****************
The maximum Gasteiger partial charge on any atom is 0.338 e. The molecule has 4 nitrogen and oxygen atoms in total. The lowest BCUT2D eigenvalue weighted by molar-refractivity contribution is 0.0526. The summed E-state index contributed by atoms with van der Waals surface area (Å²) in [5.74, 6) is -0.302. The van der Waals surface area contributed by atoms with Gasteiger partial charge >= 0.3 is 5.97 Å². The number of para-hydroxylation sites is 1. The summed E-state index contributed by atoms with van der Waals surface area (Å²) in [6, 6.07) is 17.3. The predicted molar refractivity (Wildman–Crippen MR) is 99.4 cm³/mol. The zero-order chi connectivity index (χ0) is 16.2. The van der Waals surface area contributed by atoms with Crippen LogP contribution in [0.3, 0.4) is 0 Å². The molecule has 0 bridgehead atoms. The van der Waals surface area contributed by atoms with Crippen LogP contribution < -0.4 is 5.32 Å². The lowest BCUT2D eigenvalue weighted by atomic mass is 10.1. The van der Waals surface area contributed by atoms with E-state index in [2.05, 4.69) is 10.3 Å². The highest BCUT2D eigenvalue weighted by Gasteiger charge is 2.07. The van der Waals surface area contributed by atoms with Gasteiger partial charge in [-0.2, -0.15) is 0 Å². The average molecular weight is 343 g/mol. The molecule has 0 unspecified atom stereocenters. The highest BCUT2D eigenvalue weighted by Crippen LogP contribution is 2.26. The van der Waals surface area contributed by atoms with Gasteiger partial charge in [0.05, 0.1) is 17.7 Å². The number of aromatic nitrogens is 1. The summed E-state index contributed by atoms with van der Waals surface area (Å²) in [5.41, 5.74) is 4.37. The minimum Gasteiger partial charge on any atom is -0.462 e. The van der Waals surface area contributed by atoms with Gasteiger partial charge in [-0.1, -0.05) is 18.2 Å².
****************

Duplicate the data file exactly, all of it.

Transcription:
The maximum Gasteiger partial charge on any atom is 0.338 e. The molecule has 4 nitrogen and oxygen atoms in total. The lowest BCUT2D eigenvalue weighted by molar-refractivity contribution is 0.0526. The summed E-state index contributed by atoms with van der Waals surface area (Å²) in [5.74, 6) is -0.302. The van der Waals surface area contributed by atoms with Gasteiger partial charge >= 0.3 is 5.97 Å². The number of para-hydroxylation sites is 1. The summed E-state index contributed by atoms with van der Waals surface area (Å²) in [6, 6.07) is 17.3. The predicted molar refractivity (Wildman–Crippen MR) is 99.4 cm³/mol. The zero-order chi connectivity index (χ0) is 16.2. The van der Waals surface area contributed by atoms with Crippen LogP contribution in [0.3, 0.4) is 0 Å². The molecule has 0 bridgehead atoms. The van der Waals surface area contributed by atoms with Crippen LogP contribution < -0.4 is 5.32 Å². The lowest BCUT2D eigenvalue weighted by atomic mass is 10.1. The van der Waals surface area contributed by atoms with E-state index in [2.05, 4.69) is 10.3 Å². The highest BCUT2D eigenvalue weighted by Gasteiger charge is 2.07. The van der Waals surface area contributed by atoms with Gasteiger partial charge in [-0.2, -0.15) is 0 Å². The average molecular weight is 343 g/mol. The molecule has 0 unspecified atom stereocenters. The highest BCUT2D eigenvalue weighted by Crippen LogP contribution is 2.26. The van der Waals surface area contributed by atoms with Gasteiger partial charge in [0.05, 0.1) is 17.7 Å². The number of aromatic nitrogens is 1. The summed E-state index contributed by atoms with van der Waals surface area (Å²) in [5.41, 5.74) is 4.37. The minimum Gasteiger partial charge on any atom is -0.462 e. The van der Waals surface area contributed by atoms with Gasteiger partial charge in [-0.1, -0.05) is 18.2 Å².